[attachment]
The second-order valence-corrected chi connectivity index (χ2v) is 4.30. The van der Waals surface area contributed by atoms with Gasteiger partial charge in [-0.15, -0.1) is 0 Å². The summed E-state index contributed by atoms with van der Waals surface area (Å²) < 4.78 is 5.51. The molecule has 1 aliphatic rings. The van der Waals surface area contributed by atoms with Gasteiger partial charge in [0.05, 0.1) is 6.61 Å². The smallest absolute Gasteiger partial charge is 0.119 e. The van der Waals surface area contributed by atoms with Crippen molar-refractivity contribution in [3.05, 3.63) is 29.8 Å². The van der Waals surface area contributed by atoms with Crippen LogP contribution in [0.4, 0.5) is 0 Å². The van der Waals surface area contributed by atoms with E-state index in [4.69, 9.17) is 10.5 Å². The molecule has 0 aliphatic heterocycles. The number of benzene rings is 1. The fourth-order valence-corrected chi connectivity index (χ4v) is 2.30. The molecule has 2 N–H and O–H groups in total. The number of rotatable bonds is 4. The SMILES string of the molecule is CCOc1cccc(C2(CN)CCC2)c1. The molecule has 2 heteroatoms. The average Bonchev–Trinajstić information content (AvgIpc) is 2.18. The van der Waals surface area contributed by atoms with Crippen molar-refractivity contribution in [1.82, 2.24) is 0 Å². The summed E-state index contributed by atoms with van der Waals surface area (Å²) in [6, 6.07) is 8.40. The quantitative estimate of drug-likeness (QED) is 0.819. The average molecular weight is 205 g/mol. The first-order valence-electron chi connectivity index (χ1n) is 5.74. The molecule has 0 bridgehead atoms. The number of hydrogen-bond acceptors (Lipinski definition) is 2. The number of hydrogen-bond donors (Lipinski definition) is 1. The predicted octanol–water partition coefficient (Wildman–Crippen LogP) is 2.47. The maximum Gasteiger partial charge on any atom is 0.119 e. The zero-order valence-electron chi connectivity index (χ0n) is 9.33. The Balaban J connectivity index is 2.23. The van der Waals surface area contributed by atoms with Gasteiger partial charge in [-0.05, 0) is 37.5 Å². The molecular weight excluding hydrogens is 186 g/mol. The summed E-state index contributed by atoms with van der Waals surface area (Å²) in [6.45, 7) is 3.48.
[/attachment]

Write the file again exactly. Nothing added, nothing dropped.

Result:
The second-order valence-corrected chi connectivity index (χ2v) is 4.30. The van der Waals surface area contributed by atoms with Gasteiger partial charge in [-0.15, -0.1) is 0 Å². The summed E-state index contributed by atoms with van der Waals surface area (Å²) < 4.78 is 5.51. The molecule has 1 aliphatic rings. The van der Waals surface area contributed by atoms with Gasteiger partial charge in [0.05, 0.1) is 6.61 Å². The smallest absolute Gasteiger partial charge is 0.119 e. The van der Waals surface area contributed by atoms with Crippen molar-refractivity contribution in [3.05, 3.63) is 29.8 Å². The van der Waals surface area contributed by atoms with Crippen LogP contribution in [0.4, 0.5) is 0 Å². The van der Waals surface area contributed by atoms with E-state index in [4.69, 9.17) is 10.5 Å². The molecule has 0 aliphatic heterocycles. The number of benzene rings is 1. The fourth-order valence-corrected chi connectivity index (χ4v) is 2.30. The molecule has 2 N–H and O–H groups in total. The number of rotatable bonds is 4. The SMILES string of the molecule is CCOc1cccc(C2(CN)CCC2)c1. The molecule has 2 heteroatoms. The average Bonchev–Trinajstić information content (AvgIpc) is 2.18. The van der Waals surface area contributed by atoms with Crippen molar-refractivity contribution in [1.82, 2.24) is 0 Å². The summed E-state index contributed by atoms with van der Waals surface area (Å²) in [6, 6.07) is 8.40. The quantitative estimate of drug-likeness (QED) is 0.819. The average molecular weight is 205 g/mol. The first-order valence-electron chi connectivity index (χ1n) is 5.74. The molecule has 0 bridgehead atoms. The number of hydrogen-bond acceptors (Lipinski definition) is 2. The number of hydrogen-bond donors (Lipinski definition) is 1. The predicted octanol–water partition coefficient (Wildman–Crippen LogP) is 2.47. The maximum Gasteiger partial charge on any atom is 0.119 e. The zero-order valence-electron chi connectivity index (χ0n) is 9.33. The Balaban J connectivity index is 2.23. The van der Waals surface area contributed by atoms with Gasteiger partial charge in [-0.05, 0) is 37.5 Å². The molecular weight excluding hydrogens is 186 g/mol. The summed E-state index contributed by atoms with van der Waals surface area (Å²) in [6.45, 7) is 3.48.